There is a legend about a little kingdom in the Ceredigion Bay, Cantre’r Gwaelod, that was drowned thousands of years ago, based presumably on earlier glimpses of the ancient stumps, roots and peat. Or it may be actual folk memory; human footprints and artifacts have been found in the peat. There are also arrow-straight glacial moraines leading from shore out into the bay, which look very man-made—I was fooled—and no doubt gave rise to stories of an ancient system of dikes and causeways. All this folk material is very interesting but I didn’t feel it was mine to exploit, especially since Welsh poets have already done so, with the kind of intimate knowledge you only gain by spending a lot of time in a place. John Barnie’s The Forest Under the Sea (Cinnamon Press, 2010) is a great example of this. I was delighted to find a copy in a bookstore in Aberystwyth just around the corner from where we were staying. Here’s one of the shortest poems:
I’m trying to recall the wreckage of my parent’s lives,
confounded with claws and stumps on the shore
memory sweeps their images
out and in.
Low Tide at Borth
Terns have settled for a chat
at ease among roots of the sunken forest
like woodland birds before the tide
turns to reclaim its property, wrapping it
in salty preservatives; the terns
will fly, then, and screech and dive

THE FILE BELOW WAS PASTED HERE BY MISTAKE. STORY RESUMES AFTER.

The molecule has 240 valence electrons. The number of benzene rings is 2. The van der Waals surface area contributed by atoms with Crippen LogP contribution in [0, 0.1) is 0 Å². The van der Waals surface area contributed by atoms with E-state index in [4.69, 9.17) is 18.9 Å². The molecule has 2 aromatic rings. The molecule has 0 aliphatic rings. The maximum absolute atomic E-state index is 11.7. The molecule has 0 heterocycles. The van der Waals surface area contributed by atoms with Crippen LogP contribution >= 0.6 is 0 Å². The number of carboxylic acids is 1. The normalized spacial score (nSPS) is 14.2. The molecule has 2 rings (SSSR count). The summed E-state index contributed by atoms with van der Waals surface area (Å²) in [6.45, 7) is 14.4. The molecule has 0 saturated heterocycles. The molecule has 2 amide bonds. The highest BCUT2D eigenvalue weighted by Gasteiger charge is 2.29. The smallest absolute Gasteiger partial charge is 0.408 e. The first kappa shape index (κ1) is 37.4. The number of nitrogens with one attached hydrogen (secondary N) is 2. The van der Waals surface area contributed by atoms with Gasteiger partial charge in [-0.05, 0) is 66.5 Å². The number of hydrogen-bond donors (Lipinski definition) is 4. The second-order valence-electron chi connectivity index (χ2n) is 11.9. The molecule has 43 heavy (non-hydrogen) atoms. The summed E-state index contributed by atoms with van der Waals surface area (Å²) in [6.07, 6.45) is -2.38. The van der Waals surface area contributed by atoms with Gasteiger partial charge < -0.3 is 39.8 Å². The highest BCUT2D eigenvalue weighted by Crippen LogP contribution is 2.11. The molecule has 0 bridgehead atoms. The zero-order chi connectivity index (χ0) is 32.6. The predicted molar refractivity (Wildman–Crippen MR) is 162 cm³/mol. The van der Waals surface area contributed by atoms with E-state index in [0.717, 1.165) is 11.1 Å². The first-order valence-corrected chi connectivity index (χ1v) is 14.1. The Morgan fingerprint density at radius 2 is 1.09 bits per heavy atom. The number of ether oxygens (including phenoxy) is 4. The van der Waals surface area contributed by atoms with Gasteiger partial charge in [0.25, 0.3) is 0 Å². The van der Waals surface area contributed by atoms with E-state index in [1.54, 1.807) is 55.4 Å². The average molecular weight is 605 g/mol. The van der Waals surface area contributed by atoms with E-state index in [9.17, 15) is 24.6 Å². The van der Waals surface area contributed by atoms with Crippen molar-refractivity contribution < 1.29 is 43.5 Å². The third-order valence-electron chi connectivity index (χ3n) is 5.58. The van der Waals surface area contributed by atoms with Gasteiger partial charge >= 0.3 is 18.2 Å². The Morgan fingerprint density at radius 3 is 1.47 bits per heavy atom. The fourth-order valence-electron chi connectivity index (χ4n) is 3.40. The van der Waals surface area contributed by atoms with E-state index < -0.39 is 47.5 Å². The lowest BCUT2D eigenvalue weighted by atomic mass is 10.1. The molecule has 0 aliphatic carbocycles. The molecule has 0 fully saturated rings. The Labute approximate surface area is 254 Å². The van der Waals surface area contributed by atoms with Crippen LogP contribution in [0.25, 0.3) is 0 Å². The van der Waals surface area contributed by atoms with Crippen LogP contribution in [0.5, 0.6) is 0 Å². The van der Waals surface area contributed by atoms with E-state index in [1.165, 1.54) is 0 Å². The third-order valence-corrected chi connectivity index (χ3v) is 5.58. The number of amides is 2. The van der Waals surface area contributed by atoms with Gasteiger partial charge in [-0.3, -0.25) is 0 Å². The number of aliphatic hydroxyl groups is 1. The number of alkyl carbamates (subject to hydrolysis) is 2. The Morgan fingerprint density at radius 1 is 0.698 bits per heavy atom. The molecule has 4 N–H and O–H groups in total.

for the silver mint of fish, the shoal
scattering and shining as did leaves in the Cantref
when a westerly blew and there was fierce
gale-light and no mercy.
We did hear from several people that Borth gets all kinds of savage weather. There only for a few days as tourists in fine, late-summer weather, what we see depends much more on what we bring to the place. For me, that’s a long-standing love of forests, a fascination with ancient Britain, and an environmentalist’s deep sense of foreboding about biodiversity loss and climate change. As for myths, there’s Atlantis, of course, but also, as a metalhead, Chthulu (“eldritch” is a word rescued from obscurity by H.P. Lovecraft). And though I’m not Jewish, a reference to Tisha B’Av seemed to fit: a day for mourning historical calamities.
Whether or not readers/watchers pick up on all that doesn’t really matter. The trick with haiku as always is to balance the sense of wabi and sabi with lightness and earthy humor. It’s the ideal form for travel poetry. Whether or not I’ve succeeded here, it does feel good to push myself and do something a bit more ambitious than usual.